If you're like the majority of the human population, you likely reach for the bottle of Tylenol -- or whatever over-the-counter pain pill you have handy -- as soon as you feel a headache or any other sort of bodily pain coming on.
That's not necessarily a bad thing: OTC pain medications do have their place, and they're proven to be effective, although I'm sure you don't need clinical evidence if you've experienced the effects of these medications first-hand.
But contrary to popular belief, OTC pain medications aren't always the best way to relieve pain. Their effects are rather temporary, after all, and they might cause side effects in some people. If you're interested in alleviating pain without medicine -- even the mild OTC kind -- consider trying one of these devices for drug-free pain relief.
The Oska Pulse uses pulsed electromagnetic field technology, which emits energy at different wavelengths to stimulate your body's natural recovery process. This type of technology is commonly used in medical settings, including post-surgical healing and cancer treatment. PEMF has helped to reduce pain in the feet, lower back, knees and more.
Instead of taking a body-wide approach to pain relief (like OTC or other drugs), the Oska Pulse works locally. You can place it virtually anywhere on your body, under or over your clothes. It essentially reduces inflammation and increases blood flow at the pain site, encouraging cellular repair.
The Omron Avail is a TENS unit, one of the more popular forms of drug-free pain relief available to consumers. TENS stands for "transcutaneous electrical nerve stimulation," which is the science-y way of saying it "blocks pain signals."
Unlike TENS units that tether your body to them, Omron's device is tiny, offers wireless pain relief by transmitting electrical impulses to your nervous system through your skin at the pain site. These impulses flood your nervous system with new information, reducing your body's ability to send pain signals to your brain. TENS units can effectively reduce back pain, neck pain, labor pain and more.
The Quell 2.0 is another TENS unit, but this one claims to be 10 times more effective than other TENS units you can buy over the counter. Rather than a small patchlike wearable (like the Omron Avail), the Quell 2.0 is a small cuff that you can wear on your arms and legs. This product could be particularly convenient for people who experience knee or elbow pain and want some relief while on the go.
Additionally, according to the Quell website, the Quell 2.0 is the only OTC pain-relief device that is approved by the Food and Drug Administration for use while sleeping. So if you experience pain that wakes you up during the night, this might be the device for you.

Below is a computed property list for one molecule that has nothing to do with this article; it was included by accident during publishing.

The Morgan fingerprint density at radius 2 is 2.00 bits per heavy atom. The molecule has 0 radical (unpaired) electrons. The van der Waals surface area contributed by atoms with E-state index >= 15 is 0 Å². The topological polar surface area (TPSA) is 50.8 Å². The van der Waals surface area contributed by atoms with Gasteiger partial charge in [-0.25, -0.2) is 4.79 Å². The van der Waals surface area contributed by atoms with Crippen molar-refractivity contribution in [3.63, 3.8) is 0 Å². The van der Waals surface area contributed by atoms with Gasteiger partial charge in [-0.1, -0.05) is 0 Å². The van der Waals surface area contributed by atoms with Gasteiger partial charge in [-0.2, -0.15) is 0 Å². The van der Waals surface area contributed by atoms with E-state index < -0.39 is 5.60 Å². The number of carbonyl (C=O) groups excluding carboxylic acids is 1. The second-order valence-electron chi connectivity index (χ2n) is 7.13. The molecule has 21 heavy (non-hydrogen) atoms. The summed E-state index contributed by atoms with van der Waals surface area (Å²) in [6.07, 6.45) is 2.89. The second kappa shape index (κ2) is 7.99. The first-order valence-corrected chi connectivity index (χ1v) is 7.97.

Sana describes itself as a company committed to ending the opioid crisis -- the company's founder designed this pain-relief mask after a nearly fatal car accident. Using a technology called FlowState, the Sana mask utilizes "light and sound impulses to restore a balance in brain-wave patterns."
The company is currently in the process of receiving FDA approval for the mask, as well as conducting ongoing clinical trials to determine the efficacy of the mask in different conditions, like fibromyalgia. You can sign up for early access to the mask here.
A prescription-only device for migraine treatment, Cefaly uses external trigeminal nerve stimulation, or e-TNS, to either relieve migraine pain or prevent a migraine from occurring.
Your trigeminal nerve is the largest of the 12 cranial nerves, and it transmits sensory information -- like pain -- to your brain. Cefaly, a self-adhesive device you wear between your eyes, aims to intercept pain signals along that nerve. If you think Cefaly might be right for you, talk to your doctor about a prescription.
This is the same sort of therapy used in the newly FDA-approved NeuroSigma, the first at-home medical device approved for treating ADHD in children.
Like all of the aforementioned products, the BiowaveGo uses a form of electrical stimulation to relieve pain. However, it utilizes a unique signal-mixing technology that apparently blocks pain right at the source and causes acute hypoesthesia (a fancy word for minor numbness).
Compex markets its muscle stimulation devices more as a workout recovery gadget than a pain-relief device, but the products incorporate TENS technology, and Compex lists pain relief as one of the products' benefits. The main technology powering Compex devices is neuromuscular electrical stimulation, which acts directly on the muscles.
NMES targets the motor nerves, a stimulus designed to imitate the stimulus your brain receives when exercising. And the stimulus shows: Intriguing videos show athletes' muscles twitching under Compex electrodes, responding to the NMES.
This is by far the simplest device on this list, but it might be the one you need the most. Upright Go helps you correct your posture and then maintain good posture by notifying you when you slouch. Place the small wearable between your shoulder blades and wait for the inevitable vibration.
There's a good chance this gadget can reduce or even completely eliminate your pain: If you slouch, sit in odd positions, or crane your neck a lot, bad posture might be the source of your daily aches. Upright Go's connected app allows you to see your posture progress, so you'll know if those slouch reminders are working.
If you like Upright Go, learn about other wearables that track more than just your fitness.
The information contained in this article is for educational and informational purposes only and is not intended as health or medical advice. Always consult a physician or other qualified health provider regarding any questions you may have about a medical condition or health objectives.